Many astronauts and U.S. space agency officials say the legacy of the 30-year-old space shuttle program is the International Space Station. While the station is hailed as a great scientific laboratory, the shuttles too, hosted thousands of science experiments.
Imagine making a beverage - with dirty water, urine or sweat as the main ingredients. Then add the challenge of making this cocktail in space.
Astronauts aboard the International Space Station are experimenting with the Forward Osmosis Bag system to see if they can create drinkable water in microgravity.
Howard Levine, of NASA's Kennedy Space Center in Florida, is the principal investigator. "Think of it as a bag within a bag. In the outer bag, you can introduce dirty water or water that cannot be drunk by the astronauts. On the interior, the inner clean bag, we introduce a high sugar solution concentrate, and just by osmosis, it cleans the water," Levine said.
NASA says the product was used successfully in disaster relief efforts after the 2010 earthquakes in Haiti and Chile, and it was tested in the southern United States after Hurricane Katrina. Researchers hope it will work in space, too.
"It pulls the water through a semi-permeable membrane, selectively excludes elements, compounds, bacteria, viral particles that are not desirable, and you end with a sports drink that maybe four to six hours later can be drunk by the crew members," Levine said.
If the bag functions in space as researchers hope, engineers want to incorporate this technology into future spacewalking suits. They say small osmosis devices could be part of the space suits, possibly recycling an astronaut's sweat or urine into a drinkable fluid during extended spacewalks.
That's just one of the many experiments being conducted on the space station, but the shuttles themselves have hosted science experiments, too, right down to the final mission of the shuttle era. Among those experiments is Micro-2A, lead by a researcher in her early thirties named Cynthia Collins.
When most people think of a community, they usually think of people.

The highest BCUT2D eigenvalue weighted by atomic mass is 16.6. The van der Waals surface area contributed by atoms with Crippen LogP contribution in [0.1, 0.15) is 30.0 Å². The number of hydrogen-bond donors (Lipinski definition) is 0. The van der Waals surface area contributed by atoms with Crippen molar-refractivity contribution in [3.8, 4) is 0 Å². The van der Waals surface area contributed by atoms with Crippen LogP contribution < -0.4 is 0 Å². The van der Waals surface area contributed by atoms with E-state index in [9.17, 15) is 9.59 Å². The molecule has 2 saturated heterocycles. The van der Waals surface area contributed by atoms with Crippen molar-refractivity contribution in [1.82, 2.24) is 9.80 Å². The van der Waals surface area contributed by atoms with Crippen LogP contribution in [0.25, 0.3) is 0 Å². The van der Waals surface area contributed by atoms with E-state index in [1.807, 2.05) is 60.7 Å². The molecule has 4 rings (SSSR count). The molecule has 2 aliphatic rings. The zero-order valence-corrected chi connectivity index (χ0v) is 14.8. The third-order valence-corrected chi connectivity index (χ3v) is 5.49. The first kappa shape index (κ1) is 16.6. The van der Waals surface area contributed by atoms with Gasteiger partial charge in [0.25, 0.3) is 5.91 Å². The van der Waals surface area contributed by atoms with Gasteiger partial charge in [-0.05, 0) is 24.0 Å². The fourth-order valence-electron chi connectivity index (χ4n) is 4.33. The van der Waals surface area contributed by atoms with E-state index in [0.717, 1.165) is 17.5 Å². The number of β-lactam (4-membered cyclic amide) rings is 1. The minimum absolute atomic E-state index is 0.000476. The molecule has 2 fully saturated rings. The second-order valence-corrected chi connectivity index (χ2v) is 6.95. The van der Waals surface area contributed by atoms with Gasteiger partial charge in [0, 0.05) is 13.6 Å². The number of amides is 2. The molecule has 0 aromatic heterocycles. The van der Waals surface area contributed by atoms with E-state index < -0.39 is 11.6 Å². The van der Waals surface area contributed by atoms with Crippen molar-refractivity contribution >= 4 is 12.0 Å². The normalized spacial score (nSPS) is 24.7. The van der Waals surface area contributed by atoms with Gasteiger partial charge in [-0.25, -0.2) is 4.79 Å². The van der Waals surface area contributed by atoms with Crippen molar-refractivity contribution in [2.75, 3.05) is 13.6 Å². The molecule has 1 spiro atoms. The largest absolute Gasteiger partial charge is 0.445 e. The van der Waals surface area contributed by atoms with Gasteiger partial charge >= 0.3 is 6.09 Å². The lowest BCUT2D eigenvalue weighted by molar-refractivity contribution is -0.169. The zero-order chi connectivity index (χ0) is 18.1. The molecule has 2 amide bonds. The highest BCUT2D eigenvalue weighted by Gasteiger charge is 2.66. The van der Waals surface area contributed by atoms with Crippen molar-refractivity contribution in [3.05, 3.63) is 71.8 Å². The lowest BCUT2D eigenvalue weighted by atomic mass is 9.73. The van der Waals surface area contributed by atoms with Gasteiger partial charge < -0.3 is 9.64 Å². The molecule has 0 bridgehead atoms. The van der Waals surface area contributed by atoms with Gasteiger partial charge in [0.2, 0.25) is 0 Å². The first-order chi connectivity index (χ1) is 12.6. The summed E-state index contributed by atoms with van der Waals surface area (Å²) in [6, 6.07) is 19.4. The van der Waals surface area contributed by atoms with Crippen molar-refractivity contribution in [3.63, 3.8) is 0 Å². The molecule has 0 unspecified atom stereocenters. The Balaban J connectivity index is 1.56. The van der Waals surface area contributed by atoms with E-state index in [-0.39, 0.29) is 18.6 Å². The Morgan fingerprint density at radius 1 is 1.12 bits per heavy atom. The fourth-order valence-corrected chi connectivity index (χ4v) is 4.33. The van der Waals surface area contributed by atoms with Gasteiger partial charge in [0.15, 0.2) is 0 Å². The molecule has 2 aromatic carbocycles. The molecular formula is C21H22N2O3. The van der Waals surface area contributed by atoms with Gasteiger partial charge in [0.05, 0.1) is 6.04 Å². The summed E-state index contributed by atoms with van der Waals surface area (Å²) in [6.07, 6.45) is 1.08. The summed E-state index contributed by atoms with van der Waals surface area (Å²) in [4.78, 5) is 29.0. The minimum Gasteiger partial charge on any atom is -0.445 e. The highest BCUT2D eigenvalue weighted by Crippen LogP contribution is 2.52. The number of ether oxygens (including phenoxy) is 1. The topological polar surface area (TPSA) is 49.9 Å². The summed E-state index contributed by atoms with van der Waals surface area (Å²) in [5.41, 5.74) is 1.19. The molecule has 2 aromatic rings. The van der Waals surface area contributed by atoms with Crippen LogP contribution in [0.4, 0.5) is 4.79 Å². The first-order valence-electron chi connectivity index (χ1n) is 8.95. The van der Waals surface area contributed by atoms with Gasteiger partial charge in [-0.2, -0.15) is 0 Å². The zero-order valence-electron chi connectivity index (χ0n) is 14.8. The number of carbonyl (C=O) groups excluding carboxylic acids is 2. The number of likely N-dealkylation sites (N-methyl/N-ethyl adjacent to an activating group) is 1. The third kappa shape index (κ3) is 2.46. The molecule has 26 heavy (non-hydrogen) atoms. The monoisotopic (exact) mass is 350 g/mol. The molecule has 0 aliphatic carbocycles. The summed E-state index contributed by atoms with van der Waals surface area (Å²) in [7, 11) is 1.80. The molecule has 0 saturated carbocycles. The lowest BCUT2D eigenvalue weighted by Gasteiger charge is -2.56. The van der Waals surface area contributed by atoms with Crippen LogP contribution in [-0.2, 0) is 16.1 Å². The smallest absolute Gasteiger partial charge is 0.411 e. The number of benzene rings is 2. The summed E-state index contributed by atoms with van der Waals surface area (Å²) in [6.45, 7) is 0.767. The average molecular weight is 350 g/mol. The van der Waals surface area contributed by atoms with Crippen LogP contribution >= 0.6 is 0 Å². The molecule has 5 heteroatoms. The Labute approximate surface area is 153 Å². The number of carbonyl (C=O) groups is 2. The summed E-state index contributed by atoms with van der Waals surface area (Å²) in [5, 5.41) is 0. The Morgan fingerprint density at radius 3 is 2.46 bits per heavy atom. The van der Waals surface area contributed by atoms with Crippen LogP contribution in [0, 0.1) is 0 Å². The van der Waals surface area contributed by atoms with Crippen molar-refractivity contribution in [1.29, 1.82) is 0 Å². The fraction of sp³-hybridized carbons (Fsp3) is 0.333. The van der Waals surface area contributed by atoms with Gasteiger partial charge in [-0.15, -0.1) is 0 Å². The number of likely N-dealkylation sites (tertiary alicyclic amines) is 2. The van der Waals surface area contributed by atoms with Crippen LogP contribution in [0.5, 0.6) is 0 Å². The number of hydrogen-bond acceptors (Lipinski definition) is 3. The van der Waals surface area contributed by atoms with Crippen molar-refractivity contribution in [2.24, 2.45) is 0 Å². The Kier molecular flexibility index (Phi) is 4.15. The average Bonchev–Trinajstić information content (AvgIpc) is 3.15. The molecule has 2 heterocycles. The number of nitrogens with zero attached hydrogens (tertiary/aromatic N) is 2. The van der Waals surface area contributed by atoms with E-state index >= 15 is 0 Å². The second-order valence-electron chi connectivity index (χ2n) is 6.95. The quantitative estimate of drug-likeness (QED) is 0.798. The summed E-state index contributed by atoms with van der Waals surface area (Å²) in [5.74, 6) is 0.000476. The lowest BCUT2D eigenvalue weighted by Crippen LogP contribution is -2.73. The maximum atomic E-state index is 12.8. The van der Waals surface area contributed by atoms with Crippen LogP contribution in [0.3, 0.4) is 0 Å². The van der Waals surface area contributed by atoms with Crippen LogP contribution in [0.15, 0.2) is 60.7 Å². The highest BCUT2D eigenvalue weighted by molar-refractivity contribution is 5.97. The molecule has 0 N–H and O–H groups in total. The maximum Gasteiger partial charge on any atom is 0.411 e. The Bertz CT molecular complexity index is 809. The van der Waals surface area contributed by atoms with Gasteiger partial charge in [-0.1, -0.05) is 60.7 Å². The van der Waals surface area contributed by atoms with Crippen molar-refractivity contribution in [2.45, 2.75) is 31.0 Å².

But Collins studies communities of an entirely different sort. "My lab is interested in bacteria and how bacteria form communities," Collins said.
Collins is an assistant professor of chemical and biological engineering at Rensselaer Polytechnic Institute in New York. She is the principal investigator in a series of experiments about biofilm.
"A biofilm is a community of bacteria that grows on a surface. That's the simplest way to think about it, and so an example would be what you have on your teeth in the morning or on your showerstall," Collins said.
By and large, we don't have much to fear from tooth film or shower scum, but biofilms also form in hospitals and in catheters and those can harbor dangerous bacteria.
So Collins and her research team sent an experiment up on the final mission of the space shuttle Atlantis in order to study the way bacteria act in microgravity. It is just one of more than 2,000 science experiments that have been conducted on the space shuttles during the past three decades.
"Anytime we can get a better understanding of how bacteria respond to changes in the environment, that can give us a better idea of how to treat or understand microbes that are important for life on Earth," Collins said.
To be precise, researchers sent up 16 devices loaded with vials full of bacteria that are often responsible for the types of infections patients get in hospitals. Astronauts aboard the space shuttle Atlantis activated the experiment by churning a hand crank on each device. That action allowed the bacteria to mix with nutrients and a surface where they could form biofilms. Back on Earth, Collins and her team conducted the same experiments. "It's very important for us to minimize infections with quote-unquote 'bad bacteria' or potentially infectious bacteria, but it's also important for us to understand the good bacteria that exist in our body so that we can promote healthy digestion and immunity and, of course, we're hoping to be able to promote that for the astronauts in the longterm, as well," Collins said.
The research team says astronauts have shown an increased susceptibility to infection while in space.
With the end of the shuttle era, NASA officials emphasize the next phase of space exploration is taking place today - in the form of experiments on the International Space Station.
Station Program Manager Mike Suffredini says the space station, which was built in pieces carried up on the orbiters, is the shuttle program's greatest legacy.
"It's going to result in research that is going to benefit humanity and our planet. The things we're going to learn from the ISS, we just don't even know today, and in some cases, don't even fathom yet," Suffredini said.
People have been living and working continuously on the space station for more than 10 years. NASA predicts at least another decade of exciting research opportunities onboard the orbiting lab.